By Hunter DeKoninck
Through daily concerns over billable hours and client meetings, networking events and continuing education, it is easy for those in the legal field to forget our responsibility to serve those in need in the communities where we live and work. The most downtrodden among us need legal advice and direction as much as anyone, and we have the capability to help the men and women most overlooked in our communities through pro bono work.
In July 2011, I was fortunate enough to spend several months traveling around Northern Uganda, supplementing the International Criminal Court’s efforts to indict a war criminal from the country’s 21-year civil war. I was tasked to travel the countryside, interviewing dozens of former child soldiers who were familiar with the criminal. As I sat alone with these young men, they shared story after story of complete despair and grief. Yet, somehow, in spite of their stories, the prevailing attribute among each of these young men was a profound sense of hope. A hope that tomorrow would be better. A hope that they could change their circumstances. A hope that the best is yet to come.
This past year I joined the Indiana bar and, with the support of my firm, I joined forces with a local men’s shelter in Indianapolis to establish a new pro bono legal clinic. Early on in the process, I had a long conversation with an older gentleman who told me that he, and many of his friends and acquaintances here in Indianapolis, feel “completely hopeless.” Hopeless? How, I thought, could someone here, in the United States, and in my neighborhood, feel less hope than those with whom I had met just four years ago? While I realize no city is immune to the challenges of poverty, my conversation with this man was eye opening about the extent of financial and legal challenges facing some of our most vulnerable citizens.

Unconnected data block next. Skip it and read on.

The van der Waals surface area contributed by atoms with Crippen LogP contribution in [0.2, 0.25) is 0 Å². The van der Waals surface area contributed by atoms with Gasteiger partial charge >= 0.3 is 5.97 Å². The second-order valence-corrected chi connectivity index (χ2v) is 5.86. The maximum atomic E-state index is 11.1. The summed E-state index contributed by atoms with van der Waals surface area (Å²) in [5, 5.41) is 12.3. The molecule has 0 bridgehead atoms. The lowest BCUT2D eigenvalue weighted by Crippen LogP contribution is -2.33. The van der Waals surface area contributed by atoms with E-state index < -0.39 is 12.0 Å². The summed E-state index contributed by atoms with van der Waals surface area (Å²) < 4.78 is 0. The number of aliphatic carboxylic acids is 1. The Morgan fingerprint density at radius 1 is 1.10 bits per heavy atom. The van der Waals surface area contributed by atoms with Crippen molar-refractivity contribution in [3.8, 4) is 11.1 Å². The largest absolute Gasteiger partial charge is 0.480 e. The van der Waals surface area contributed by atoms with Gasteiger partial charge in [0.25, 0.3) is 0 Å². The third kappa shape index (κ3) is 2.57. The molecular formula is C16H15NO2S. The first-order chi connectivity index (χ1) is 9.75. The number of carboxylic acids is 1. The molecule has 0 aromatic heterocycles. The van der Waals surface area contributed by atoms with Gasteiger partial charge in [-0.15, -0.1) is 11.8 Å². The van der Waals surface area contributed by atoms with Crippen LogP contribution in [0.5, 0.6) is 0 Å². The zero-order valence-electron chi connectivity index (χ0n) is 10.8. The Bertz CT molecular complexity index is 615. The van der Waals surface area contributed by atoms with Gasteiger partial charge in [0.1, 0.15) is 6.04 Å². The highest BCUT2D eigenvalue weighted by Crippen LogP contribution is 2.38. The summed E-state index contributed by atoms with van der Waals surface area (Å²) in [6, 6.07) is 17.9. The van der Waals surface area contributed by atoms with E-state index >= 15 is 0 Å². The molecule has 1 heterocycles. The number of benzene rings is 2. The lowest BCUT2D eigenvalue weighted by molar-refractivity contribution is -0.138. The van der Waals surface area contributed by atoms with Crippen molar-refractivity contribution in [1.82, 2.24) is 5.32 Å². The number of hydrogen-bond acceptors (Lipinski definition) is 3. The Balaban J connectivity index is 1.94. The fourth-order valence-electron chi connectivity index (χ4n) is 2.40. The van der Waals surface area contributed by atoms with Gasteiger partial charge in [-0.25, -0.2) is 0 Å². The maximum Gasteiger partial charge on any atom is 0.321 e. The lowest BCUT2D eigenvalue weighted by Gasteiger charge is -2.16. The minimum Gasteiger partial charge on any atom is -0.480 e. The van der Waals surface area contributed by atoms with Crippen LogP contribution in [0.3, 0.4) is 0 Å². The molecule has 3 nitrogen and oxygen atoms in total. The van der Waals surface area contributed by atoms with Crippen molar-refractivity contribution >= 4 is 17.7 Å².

Many Americans live life without wealth and access to higher education and are unsure how to maneuver the complex systems and institutions that comprise modern society. Banks, governmental agencies and the courts hold immense authority over every citizen, and without adequate representation and sound advice, people like the gentleman I met at the legal clinic can face confusing and cumbersome obstacles. Everyone needs a little help sometimes, especially when it comes to understanding our legal system and all of its affiliated procedures, before they can navigate it on their own.
As attorneys, we can and should provide this service to those in our community who likely will not be able to afford our services. I have taken the same oath as countless others: “I will never reject, from any consideration personal to myself, the cause of the defenseless, the oppressed or those who cannot afford adequate legal assistance.” Though I’ve just begun what I hope will be a long legal career, I want to make sure I never forget that oath and put those words into action. Moreover, I want to make sure that the city I live in has people and organizations focused on instilling hope in its people.
Providing pro bono legal services to our fellow Hoosiers might feel intimidating, but we do not need to be experts in every area of the law to provide basic legal advice to those who might only need an educated set of eyes. Through simply listening to those who face struggles in our neighborhoods and offering common-sense advice, we have the opportunity to give someone hope for a better tomorrow.•
Hunter DeKoninck is an attorney with Quarles & Brady LLP in Indianapolis. The opinions expressed are those of the author.